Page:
5. Anonymous |

    no


  6. Gee Gee |

    I am very impressed with this article. It has enlightened me very much. I was a young girl when Moynihan became well known for this report. We as black people are in a state of crisis, largely because we do not know our history, the sacrifices and sufferings of former generations. It continues to be challenging to bring this knowledge to the forefront.

    So many euphemisms are being used when history is taught. As a social studies teacher, I have to introduce the crimes of slavery as a result of motivation: land/power, religion and economics which added together results in GREED. Our curriculum mentions slavery as “an evil institution”, but the intense degradation and sorrow suffered by slaves as human beings is NEVER addressed.

    I believe that unless we deal with history in real terms, our young people will never recognize the outstanding contributions of our forefathers. I am reminded of the African Proverb: “If you understand the beginning, the end will not trouble you.”


  7. Kenny |

    The Economic systems of the two sides were so drastically different. The south generated most of its wealth amongst the backs of slaves. The common misconception though is that every person in the south was a slave owner. This is entirely false, only the rich owned slaves. The rest of southerners were poor “yeoman” farmers who usually got the poorer land and had a real rough time surviving.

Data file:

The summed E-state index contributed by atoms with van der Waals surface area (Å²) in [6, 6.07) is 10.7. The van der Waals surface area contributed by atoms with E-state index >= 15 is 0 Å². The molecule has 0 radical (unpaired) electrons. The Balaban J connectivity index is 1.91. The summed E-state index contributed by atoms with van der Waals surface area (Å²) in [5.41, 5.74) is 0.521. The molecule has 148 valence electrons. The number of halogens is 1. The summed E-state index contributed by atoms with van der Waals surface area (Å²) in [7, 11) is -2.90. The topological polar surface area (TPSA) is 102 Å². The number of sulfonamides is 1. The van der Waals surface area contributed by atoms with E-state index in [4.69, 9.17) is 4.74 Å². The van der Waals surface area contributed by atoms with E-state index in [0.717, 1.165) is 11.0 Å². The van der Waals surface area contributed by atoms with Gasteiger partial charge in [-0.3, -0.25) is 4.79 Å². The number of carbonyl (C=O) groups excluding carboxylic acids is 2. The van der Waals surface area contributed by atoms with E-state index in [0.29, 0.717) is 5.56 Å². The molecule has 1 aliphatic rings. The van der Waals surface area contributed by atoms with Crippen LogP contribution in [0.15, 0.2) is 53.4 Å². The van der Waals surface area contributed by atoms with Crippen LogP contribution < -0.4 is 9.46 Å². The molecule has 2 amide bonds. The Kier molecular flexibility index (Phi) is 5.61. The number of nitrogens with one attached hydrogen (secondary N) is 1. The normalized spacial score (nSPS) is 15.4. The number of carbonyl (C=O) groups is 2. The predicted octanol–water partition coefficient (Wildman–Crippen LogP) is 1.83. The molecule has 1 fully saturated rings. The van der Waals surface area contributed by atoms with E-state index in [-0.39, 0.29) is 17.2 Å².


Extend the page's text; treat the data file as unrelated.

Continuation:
There was also a difference in the way plantations were run in both the upper and lower south. In the lower south they were run mainly on with the view of “paternalism”, the slaves were tasked oriented, the plantation owners would often live off sight and have an overseer to watch over the slaves, due to the high risk of contracting malaria in the rice patties and what not of the deep South. The northern south on the other hand treated there slaves more like property and the whole way of running the plantations was different.
    The north on the other hand was entirely tied to the market economy and used the idea of free labor, compared to slave labor. The norths society was much like our modern society we see today. Workers had the chance to come and go as they please, and also if they worked hard enough they could possibly work their way up the ladder. The north were full of educated people, compared to the south where education was only for the selected few.